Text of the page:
Grizzly Ridge is located on the site of the Zoo’s historic bear grottos, which closed for construction in late 2015. When the grottos were built in the early 1920s, they were considered cutting-edge, and the Saint Louis Zoo was one of the first zoos in the world to replace barred cages with the open, moated enclosures. The new habitat retains three-fifths of the original rockwork, which was cast from Missouri limestone palisades. All new rock work was designed to reflect the historic look.
Visitors can view the bears through a total of 22 glass-panel windows, which offer a panoramic view into the bears’ outdoor habitat. Some of the features and viewing areas of Grizzly Ridge include:
Bellwether Foundation Grizzly Glade, a dramatic view of thePool and Waterfall, backed by a rocky bluff, where visitors can watch the bears frolic both from above and below the water as they splash around and play, attempting to catch fish.
The Hermann Family Grizzly Hollow, which allows visitors the opportunity to watch the bears come in and out of the water as well as explore looking for on-land enrichment opportunities.
The River Bluff and Palisades Overlooks provide varying views into the bears’ expansive outdoor habitat.
Cub Crawl, a crawl-through cave where kids may see a bear nose-to-nose.
“Waiting for Sockeye” sculptureby renowned artist Kent Ullberg personifies a grizzly bear waiting for his next meal of sockeye salmon.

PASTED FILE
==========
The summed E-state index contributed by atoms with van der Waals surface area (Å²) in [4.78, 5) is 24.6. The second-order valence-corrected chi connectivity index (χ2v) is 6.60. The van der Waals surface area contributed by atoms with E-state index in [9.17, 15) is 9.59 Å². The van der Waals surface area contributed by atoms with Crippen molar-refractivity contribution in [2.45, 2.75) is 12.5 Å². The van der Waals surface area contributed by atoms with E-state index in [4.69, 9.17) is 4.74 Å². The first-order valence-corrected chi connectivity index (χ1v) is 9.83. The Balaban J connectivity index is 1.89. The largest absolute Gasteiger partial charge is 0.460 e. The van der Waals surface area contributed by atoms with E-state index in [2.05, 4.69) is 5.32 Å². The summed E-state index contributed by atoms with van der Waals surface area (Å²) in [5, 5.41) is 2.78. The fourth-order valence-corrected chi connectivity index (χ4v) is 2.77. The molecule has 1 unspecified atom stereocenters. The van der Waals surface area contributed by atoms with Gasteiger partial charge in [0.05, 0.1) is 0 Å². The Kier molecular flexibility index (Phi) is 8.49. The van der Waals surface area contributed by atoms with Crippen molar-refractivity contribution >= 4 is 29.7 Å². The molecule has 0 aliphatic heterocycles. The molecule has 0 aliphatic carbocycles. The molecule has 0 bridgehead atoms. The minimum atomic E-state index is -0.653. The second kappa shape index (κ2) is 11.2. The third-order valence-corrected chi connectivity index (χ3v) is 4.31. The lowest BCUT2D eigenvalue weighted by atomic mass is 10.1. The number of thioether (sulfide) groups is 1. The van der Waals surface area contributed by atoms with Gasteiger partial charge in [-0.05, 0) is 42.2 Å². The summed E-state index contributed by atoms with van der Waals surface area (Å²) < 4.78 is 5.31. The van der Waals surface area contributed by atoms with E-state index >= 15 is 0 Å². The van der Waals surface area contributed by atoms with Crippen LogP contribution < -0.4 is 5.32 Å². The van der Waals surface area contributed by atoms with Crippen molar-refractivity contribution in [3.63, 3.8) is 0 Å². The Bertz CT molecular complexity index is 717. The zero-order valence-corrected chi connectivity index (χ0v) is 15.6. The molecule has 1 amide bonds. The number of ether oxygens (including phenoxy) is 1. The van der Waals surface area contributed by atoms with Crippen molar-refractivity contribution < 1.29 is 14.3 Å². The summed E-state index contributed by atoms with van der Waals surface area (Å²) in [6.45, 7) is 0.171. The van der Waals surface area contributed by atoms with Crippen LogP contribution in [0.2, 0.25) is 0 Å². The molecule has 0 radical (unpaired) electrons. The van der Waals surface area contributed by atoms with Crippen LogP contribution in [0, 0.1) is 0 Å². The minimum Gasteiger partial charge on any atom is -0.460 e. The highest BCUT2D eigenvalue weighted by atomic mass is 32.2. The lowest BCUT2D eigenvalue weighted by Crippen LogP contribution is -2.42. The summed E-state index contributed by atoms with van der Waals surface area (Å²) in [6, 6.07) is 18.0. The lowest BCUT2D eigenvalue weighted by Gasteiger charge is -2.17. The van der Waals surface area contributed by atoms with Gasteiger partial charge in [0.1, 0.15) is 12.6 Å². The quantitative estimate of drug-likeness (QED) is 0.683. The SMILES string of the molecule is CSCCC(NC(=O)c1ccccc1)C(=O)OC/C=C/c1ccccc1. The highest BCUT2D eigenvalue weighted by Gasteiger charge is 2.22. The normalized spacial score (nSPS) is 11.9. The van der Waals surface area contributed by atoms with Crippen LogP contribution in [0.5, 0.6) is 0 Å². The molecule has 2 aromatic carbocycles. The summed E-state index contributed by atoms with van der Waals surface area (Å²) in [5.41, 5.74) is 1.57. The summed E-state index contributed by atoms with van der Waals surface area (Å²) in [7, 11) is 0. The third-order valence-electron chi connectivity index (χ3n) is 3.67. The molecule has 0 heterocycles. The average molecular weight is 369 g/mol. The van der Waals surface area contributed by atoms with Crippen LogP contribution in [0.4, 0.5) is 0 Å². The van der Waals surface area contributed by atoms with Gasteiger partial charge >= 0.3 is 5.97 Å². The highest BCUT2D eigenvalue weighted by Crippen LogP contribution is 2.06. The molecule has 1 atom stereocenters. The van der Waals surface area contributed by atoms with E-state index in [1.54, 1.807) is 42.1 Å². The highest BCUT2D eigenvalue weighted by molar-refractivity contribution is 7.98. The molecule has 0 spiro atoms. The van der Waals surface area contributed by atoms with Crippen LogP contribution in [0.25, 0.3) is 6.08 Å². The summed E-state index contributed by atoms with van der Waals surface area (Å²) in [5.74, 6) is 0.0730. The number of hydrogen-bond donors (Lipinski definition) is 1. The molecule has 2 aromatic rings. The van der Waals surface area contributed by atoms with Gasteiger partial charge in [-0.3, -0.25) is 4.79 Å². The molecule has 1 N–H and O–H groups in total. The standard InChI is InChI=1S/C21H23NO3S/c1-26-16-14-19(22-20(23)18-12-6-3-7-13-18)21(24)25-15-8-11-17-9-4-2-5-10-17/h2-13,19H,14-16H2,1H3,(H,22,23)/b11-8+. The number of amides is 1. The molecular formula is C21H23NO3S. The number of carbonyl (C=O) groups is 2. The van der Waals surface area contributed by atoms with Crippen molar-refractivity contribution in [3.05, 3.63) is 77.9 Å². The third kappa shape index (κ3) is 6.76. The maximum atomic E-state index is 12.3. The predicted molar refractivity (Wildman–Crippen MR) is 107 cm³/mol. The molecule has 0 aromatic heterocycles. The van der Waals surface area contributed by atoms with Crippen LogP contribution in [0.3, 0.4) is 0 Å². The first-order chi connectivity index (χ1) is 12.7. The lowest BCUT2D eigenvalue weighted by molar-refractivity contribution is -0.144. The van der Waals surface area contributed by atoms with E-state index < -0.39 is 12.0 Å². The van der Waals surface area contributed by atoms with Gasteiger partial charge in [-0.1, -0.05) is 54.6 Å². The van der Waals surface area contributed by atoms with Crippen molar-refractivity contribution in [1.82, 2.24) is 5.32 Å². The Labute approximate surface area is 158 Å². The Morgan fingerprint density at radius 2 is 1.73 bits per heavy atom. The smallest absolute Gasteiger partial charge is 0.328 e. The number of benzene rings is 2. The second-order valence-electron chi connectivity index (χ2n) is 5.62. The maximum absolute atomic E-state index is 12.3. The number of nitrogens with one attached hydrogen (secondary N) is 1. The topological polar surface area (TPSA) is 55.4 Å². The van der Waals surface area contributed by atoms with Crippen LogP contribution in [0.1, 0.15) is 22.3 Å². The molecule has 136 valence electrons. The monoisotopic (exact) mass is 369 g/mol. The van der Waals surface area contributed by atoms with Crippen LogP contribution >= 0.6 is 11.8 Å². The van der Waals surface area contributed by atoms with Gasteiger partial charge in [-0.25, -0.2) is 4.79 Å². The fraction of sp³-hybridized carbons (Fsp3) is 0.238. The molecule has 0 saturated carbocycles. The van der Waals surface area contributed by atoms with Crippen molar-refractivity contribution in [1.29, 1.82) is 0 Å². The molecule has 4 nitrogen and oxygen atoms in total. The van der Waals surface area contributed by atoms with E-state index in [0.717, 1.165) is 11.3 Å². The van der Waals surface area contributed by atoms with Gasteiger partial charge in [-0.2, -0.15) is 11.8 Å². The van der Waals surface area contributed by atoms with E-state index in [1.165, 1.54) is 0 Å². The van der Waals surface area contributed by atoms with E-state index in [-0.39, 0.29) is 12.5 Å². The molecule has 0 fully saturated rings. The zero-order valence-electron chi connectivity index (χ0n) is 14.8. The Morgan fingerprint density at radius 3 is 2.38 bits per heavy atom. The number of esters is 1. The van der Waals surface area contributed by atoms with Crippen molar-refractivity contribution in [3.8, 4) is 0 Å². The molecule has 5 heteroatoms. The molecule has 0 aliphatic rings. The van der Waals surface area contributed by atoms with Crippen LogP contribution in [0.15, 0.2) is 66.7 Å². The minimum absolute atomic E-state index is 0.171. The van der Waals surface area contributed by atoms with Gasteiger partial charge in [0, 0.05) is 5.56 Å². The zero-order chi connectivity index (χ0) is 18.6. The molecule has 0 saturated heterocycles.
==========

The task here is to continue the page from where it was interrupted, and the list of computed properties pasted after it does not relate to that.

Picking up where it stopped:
The Trail Shelter resembles a three-sided structure provided for hikers in wilderness areas, where Zoo staff and volunteers will convey key conservation messages and answer questions.
The first residents of Grizzly Ridge are two orphaned grizzly bear siblings from Montana. When the exhibit opened in September 2017, the bears were 2½ years old, and Huckleberry, or Huck, (male) weighed 350 pounds, and Finley (female) weighed 250 pounds. They were rescued as cubs near Ferndale in northwestern Montana on July 15, 2016, when their mother was removed by Montana Fish, Wildlife and Parks Service for repeated nuisance behavior around humans. U.S. Fish & Wildlife Service and Montana Fish, Wildlife and Parks Service signed a memorandum of understanding in 2016 that determined the cubs would temporarily stay at ZooMontana until their permanent home at the Saint Louis Zoo was complete.
Education and Interpretation
Visitors have the opportunity to learn about bears through interactive graphics explaining how humans and bears can peacefully coexist in the animals’ native habitats. At the Trail Shelter, Zoo educational interpreters and docents interact with visitors through role playing, storytelling, and question and answer sessions about bear natural behavior, conservation and ways to help bears in the wild.
About Grizzly Bears
Grizzly bears are brown bears, one of the largest and most widely distributed bear species. Brown bears are normally dark brown, but their color may range from light cream to almost black. “Grizzly” describes the smaller of the two North American subspecies where the guard hairs around their face are white, giving them a grizzled appearance. Brown bears live in dense forests, tundra and lower alpine mountain regions. In North America, they can be found in western Canada, Alaska, Wyoming, Montana, Idaho and Washington. Brown bears are listed as a threatened species in the lower 48 states under the Endangered Species Act. Their greatest threat to survival is human encroachment and ensuing habitat loss. This is a problem because the bears tend to congregate near abundant food sources, such as dumpsites, berry patches and salmon spawning areas.